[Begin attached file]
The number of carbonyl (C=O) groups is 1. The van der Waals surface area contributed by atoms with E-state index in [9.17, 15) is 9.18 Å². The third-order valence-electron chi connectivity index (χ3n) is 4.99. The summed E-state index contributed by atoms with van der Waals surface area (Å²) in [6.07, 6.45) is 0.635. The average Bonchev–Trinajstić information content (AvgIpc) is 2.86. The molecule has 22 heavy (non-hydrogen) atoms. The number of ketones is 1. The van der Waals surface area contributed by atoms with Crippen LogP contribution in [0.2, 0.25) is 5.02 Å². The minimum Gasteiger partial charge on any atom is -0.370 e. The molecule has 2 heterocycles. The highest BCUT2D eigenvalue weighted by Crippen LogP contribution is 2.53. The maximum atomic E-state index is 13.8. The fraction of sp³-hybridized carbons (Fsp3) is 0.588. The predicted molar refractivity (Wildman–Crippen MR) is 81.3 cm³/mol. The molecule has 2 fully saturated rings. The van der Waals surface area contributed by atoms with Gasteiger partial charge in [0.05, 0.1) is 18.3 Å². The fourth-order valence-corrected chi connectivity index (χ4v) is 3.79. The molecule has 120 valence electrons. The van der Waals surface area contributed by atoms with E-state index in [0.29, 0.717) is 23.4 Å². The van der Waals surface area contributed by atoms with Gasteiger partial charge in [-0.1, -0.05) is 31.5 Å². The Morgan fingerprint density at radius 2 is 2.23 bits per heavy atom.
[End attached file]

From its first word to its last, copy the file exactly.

The number of carbonyl (C=O) groups is 1. The van der Waals surface area contributed by atoms with E-state index in [9.17, 15) is 9.18 Å². The third-order valence-electron chi connectivity index (χ3n) is 4.99. The summed E-state index contributed by atoms with van der Waals surface area (Å²) in [6.07, 6.45) is 0.635. The average Bonchev–Trinajstić information content (AvgIpc) is 2.86. The molecule has 22 heavy (non-hydrogen) atoms. The number of ketones is 1. The van der Waals surface area contributed by atoms with Crippen LogP contribution in [0.2, 0.25) is 5.02 Å². The minimum Gasteiger partial charge on any atom is -0.370 e. The molecule has 2 heterocycles. The highest BCUT2D eigenvalue weighted by Crippen LogP contribution is 2.53. The maximum atomic E-state index is 13.8. The fraction of sp³-hybridized carbons (Fsp3) is 0.588. The predicted molar refractivity (Wildman–Crippen MR) is 81.3 cm³/mol. The molecule has 2 fully saturated rings. The van der Waals surface area contributed by atoms with Gasteiger partial charge in [0.05, 0.1) is 18.3 Å². The fourth-order valence-corrected chi connectivity index (χ4v) is 3.79. The molecule has 120 valence electrons. The van der Waals surface area contributed by atoms with E-state index in [0.29, 0.717) is 23.4 Å². The van der Waals surface area contributed by atoms with Gasteiger partial charge in [-0.1, -0.05) is 31.5 Å². The Morgan fingerprint density at radius 2 is 2.23 bits per heavy atom.